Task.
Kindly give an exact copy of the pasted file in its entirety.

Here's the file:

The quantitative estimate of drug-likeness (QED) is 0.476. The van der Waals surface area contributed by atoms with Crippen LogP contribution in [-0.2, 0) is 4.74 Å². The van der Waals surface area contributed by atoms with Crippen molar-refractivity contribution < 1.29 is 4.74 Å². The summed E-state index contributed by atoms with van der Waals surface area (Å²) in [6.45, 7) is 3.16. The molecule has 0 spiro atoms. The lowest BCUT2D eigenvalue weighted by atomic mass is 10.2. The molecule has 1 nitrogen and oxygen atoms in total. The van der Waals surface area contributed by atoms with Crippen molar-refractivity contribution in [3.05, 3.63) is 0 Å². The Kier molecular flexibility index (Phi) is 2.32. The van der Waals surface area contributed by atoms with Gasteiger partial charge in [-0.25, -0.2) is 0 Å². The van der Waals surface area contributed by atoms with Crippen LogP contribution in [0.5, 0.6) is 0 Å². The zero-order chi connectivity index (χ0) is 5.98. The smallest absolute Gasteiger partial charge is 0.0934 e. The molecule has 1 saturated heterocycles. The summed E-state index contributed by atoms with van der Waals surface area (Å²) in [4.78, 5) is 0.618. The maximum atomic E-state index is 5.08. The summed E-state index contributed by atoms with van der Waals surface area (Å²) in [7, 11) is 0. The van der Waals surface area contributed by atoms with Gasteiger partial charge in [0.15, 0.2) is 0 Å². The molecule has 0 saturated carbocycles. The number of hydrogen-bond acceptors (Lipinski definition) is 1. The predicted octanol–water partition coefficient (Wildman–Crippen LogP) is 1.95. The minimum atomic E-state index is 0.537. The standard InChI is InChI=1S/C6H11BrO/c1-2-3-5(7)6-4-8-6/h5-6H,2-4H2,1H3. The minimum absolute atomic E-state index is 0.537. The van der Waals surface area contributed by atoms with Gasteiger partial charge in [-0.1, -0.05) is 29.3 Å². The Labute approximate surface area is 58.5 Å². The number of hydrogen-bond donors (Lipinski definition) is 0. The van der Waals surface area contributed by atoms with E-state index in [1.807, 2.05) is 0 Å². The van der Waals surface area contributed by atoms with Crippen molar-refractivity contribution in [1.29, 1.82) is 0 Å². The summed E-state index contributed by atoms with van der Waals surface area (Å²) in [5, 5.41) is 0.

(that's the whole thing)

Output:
The quantitative estimate of drug-likeness (QED) is 0.476. The van der Waals surface area contributed by atoms with Crippen LogP contribution in [-0.2, 0) is 4.74 Å². The van der Waals surface area contributed by atoms with Crippen molar-refractivity contribution < 1.29 is 4.74 Å². The summed E-state index contributed by atoms with van der Waals surface area (Å²) in [6.45, 7) is 3.16. The molecule has 0 spiro atoms. The lowest BCUT2D eigenvalue weighted by atomic mass is 10.2. The molecule has 1 nitrogen and oxygen atoms in total. The van der Waals surface area contributed by atoms with Crippen molar-refractivity contribution in [3.05, 3.63) is 0 Å². The Kier molecular flexibility index (Phi) is 2.32. The van der Waals surface area contributed by atoms with Gasteiger partial charge in [-0.25, -0.2) is 0 Å². The van der Waals surface area contributed by atoms with Crippen LogP contribution in [0.5, 0.6) is 0 Å². The zero-order chi connectivity index (χ0) is 5.98. The smallest absolute Gasteiger partial charge is 0.0934 e. The molecule has 1 saturated heterocycles. The summed E-state index contributed by atoms with van der Waals surface area (Å²) in [4.78, 5) is 0.618. The maximum atomic E-state index is 5.08. The summed E-state index contributed by atoms with van der Waals surface area (Å²) in [7, 11) is 0. The van der Waals surface area contributed by atoms with Gasteiger partial charge in [0.15, 0.2) is 0 Å². The molecule has 0 saturated carbocycles. The number of hydrogen-bond acceptors (Lipinski definition) is 1. The predicted octanol–water partition coefficient (Wildman–Crippen LogP) is 1.95. The minimum atomic E-state index is 0.537. The standard InChI is InChI=1S/C6H11BrO/c1-2-3-5(7)6-4-8-6/h5-6H,2-4H2,1H3. The minimum absolute atomic E-state index is 0.537. The van der Waals surface area contributed by atoms with Gasteiger partial charge in [-0.1, -0.05) is 29.3 Å². The Labute approximate surface area is 58.5 Å². The number of hydrogen-bond donors (Lipinski definition) is 0. The van der Waals surface area contributed by atoms with E-state index in [1.807, 2.05) is 0 Å². The van der Waals surface area contributed by atoms with Crippen molar-refractivity contribution in [1.29, 1.82) is 0 Å². The summed E-state index contributed by atoms with van der Waals surface area (Å²) in [5, 5.41) is 0.